Celiac.com 11/30/2011 - Researchers have been talking about it for some time, raising the
hopes of the celiac community: a drug to help relieve us from the
harmful effects of gluten exposure. Celiac patients are closer than ever
to having such a drug on the market, as Alvine Pharmaceuticals has
announced that their drug ALV003 has shown promise in a clinical trial
by reducing gluten-triggered harm in people with celiac disease.
Celiac disease is an autoimmune reaction triggered by exposure to
gluten, a protein found in wheat, barley, and rye, that causes the
immune system to attack the small intestine, interfering with the
absorption of nutrients and leading to malnutrition and a variety of
other symptoms. The disease currently has only one treatment, which is
non-drug: the gluten-free diet. By eliminating gluten completely from
the diet, most celiac patients can heal their small intestine. There is
currently no other drug on the market that can help relieve the symptoms
of celiac disease or the intestinal damage it can cause.
Alvine Pharmaceuticals, which is focused on developing
biopharmaceuticals for autoimmune inflammatory diseases such as celiac
disease, has reported favorable results for a trial with their drug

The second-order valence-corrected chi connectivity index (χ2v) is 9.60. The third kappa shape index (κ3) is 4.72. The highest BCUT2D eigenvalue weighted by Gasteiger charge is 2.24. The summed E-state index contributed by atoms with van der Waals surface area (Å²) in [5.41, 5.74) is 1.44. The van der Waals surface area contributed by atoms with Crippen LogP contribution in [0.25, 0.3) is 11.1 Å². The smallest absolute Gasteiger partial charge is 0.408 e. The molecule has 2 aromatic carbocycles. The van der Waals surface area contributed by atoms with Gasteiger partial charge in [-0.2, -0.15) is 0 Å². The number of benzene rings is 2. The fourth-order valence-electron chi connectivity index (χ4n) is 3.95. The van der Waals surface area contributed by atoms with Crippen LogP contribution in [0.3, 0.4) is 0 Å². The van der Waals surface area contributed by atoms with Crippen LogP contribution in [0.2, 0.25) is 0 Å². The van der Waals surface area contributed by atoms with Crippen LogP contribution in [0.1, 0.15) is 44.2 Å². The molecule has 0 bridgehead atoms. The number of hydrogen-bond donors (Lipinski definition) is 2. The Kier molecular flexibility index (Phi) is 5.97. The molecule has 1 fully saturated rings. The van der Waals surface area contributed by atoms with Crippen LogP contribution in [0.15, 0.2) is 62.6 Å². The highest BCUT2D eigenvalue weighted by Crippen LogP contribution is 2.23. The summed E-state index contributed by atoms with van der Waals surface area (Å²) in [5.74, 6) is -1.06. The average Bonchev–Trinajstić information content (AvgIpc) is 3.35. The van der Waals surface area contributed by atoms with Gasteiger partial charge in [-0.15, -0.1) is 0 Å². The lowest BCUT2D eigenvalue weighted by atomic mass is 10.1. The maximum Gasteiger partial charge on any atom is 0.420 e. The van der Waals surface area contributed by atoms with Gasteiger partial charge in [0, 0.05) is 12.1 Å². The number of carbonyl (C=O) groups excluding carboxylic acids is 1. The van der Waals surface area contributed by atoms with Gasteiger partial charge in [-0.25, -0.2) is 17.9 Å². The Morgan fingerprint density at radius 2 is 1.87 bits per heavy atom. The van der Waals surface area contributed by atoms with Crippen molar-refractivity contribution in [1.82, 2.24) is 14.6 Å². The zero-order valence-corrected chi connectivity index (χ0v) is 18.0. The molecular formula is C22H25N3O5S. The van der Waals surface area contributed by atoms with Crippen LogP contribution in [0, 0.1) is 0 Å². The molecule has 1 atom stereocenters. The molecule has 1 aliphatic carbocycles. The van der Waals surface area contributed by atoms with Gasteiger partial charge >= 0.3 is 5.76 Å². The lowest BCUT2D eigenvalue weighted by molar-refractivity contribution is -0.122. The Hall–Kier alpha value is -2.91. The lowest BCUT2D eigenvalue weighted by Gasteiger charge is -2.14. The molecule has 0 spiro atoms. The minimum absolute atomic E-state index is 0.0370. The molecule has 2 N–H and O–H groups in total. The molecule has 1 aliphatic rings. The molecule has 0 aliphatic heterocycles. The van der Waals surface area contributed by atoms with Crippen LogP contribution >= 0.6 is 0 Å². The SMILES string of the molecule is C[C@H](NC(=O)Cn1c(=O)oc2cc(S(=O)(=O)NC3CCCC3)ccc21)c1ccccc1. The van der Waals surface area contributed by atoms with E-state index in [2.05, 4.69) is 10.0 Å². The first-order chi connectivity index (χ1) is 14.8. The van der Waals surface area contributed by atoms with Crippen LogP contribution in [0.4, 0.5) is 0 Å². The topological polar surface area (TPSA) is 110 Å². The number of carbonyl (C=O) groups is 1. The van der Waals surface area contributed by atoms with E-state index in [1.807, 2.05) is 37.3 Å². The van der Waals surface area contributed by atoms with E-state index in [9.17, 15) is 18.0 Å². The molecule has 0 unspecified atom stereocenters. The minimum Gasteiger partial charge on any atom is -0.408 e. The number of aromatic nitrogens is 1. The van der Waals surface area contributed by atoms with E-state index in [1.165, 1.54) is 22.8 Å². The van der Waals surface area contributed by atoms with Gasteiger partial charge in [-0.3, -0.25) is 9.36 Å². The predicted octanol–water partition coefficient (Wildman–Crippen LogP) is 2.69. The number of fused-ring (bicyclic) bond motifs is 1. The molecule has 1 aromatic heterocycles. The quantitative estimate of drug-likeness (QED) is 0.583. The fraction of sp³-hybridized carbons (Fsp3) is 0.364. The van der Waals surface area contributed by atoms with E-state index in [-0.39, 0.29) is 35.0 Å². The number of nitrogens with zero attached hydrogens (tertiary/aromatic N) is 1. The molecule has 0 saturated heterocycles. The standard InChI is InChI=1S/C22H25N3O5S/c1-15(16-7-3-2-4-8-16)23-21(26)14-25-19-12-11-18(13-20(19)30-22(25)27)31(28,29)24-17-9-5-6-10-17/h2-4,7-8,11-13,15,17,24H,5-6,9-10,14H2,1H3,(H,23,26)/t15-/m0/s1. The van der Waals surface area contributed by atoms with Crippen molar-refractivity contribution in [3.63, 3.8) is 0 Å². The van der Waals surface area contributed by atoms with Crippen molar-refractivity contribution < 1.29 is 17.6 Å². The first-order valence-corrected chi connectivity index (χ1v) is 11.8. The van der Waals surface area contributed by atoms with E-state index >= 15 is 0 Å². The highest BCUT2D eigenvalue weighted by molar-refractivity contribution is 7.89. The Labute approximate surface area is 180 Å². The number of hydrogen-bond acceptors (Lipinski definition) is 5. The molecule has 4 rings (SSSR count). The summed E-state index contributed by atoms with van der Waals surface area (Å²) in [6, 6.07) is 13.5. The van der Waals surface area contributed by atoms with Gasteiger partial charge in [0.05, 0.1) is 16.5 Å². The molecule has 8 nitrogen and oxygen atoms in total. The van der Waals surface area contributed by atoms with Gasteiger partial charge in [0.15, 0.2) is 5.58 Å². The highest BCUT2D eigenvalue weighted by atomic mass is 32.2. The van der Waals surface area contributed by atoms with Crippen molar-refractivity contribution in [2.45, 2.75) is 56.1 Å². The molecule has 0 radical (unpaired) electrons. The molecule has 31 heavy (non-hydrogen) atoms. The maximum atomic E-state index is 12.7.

ALV003, which was developed to lessen mucosal injury in the intestine
caused by gluten exposure in well-controlled celiac patients.
control group study was conducted that collected data from 34 celiac
patients. After both the active drug group and placebo group ingested
two grams of gluten on a daily basis for six weeks, "The group with the
placebo reported higher incidence of 'non-serious adverse events' (code
for GI symptoms)," Triumph Dining reported. "They also had significantly
more mucosal injury in their small intestines, as measured by biopsy
ALV003 works by breaking down the gluten molecule into
nontoxic parts. (Alvine Pharmaceuticals explains more specifically how
the drug works on their website, AlvinePharma.com.) The drug is intended
to help alleviate the gastrointestinal and other symptoms associated
with cross-contamination, incorrect or misleading "gluten-free"
labeling, and exposure to gluten caused by carelessness or imprudence.
Even when celiac patients take care to maintain a strict gluten-free,
it's difficult to stay completely away from gluten. That's why,
according to coordinating investigator of the latest ALV003, Markku
Maeki, M.D., chair and professor of pediatrics at the University of
Tampere and Tampere University Hospital in Finland, "New non-dietary
treatment options that can either eliminate, or meaningfully reduce the
gluten present in an attempted gluten-free diet are needed."
celiacs have no drug options to help alleviate their symptoms. "These
results are groundbreaking," said Professor Maeki, "as they demonstrate
for the first time, in a controlled clinical trial, that a drug has the
potential to diminish gluten-induced injury in celiac disease patients."
According to Triumph Dining, "After Phase 3 trials, so long as
results remain promising, ALV003 will enter Phase 2b trials soon; after
that come Phase 3 trials and (hopefully) submission to the FDA for
approval." The release of ALV003, should results remain favorable, will
no doubt bring relief to many members of the celiac community.